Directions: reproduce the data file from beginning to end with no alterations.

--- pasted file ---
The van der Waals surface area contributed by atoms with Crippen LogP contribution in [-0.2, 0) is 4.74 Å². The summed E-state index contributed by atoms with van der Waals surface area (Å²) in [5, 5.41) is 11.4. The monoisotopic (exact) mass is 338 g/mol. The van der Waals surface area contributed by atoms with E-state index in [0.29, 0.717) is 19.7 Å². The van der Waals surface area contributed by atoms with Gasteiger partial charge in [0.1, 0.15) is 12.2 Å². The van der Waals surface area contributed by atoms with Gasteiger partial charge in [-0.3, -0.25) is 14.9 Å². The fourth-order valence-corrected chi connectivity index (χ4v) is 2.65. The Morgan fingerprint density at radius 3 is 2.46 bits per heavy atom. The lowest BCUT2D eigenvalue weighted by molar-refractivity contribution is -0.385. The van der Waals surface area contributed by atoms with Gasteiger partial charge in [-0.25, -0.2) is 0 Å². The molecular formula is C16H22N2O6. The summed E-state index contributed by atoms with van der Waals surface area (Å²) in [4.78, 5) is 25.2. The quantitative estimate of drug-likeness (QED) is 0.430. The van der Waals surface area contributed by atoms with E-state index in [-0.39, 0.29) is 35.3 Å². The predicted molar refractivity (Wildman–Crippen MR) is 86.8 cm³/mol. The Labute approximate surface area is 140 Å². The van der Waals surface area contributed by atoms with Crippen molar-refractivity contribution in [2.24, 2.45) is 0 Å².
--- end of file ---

The van der Waals surface area contributed by atoms with Crippen LogP contribution in [-0.2, 0) is 4.74 Å². The summed E-state index contributed by atoms with van der Waals surface area (Å²) in [5, 5.41) is 11.4. The monoisotopic (exact) mass is 338 g/mol. The van der Waals surface area contributed by atoms with E-state index in [0.29, 0.717) is 19.7 Å². The van der Waals surface area contributed by atoms with Gasteiger partial charge in [0.1, 0.15) is 12.2 Å². The van der Waals surface area contributed by atoms with Gasteiger partial charge in [-0.3, -0.25) is 14.9 Å². The fourth-order valence-corrected chi connectivity index (χ4v) is 2.65. The Morgan fingerprint density at radius 3 is 2.46 bits per heavy atom. The lowest BCUT2D eigenvalue weighted by molar-refractivity contribution is -0.385. The van der Waals surface area contributed by atoms with Gasteiger partial charge in [-0.25, -0.2) is 0 Å². The molecular formula is C16H22N2O6. The summed E-state index contributed by atoms with van der Waals surface area (Å²) in [4.78, 5) is 25.2. The quantitative estimate of drug-likeness (QED) is 0.430. The van der Waals surface area contributed by atoms with E-state index in [-0.39, 0.29) is 35.3 Å². The predicted molar refractivity (Wildman–Crippen MR) is 86.8 cm³/mol. The Labute approximate surface area is 140 Å². The van der Waals surface area contributed by atoms with Crippen molar-refractivity contribution in [2.24, 2.45) is 0 Å².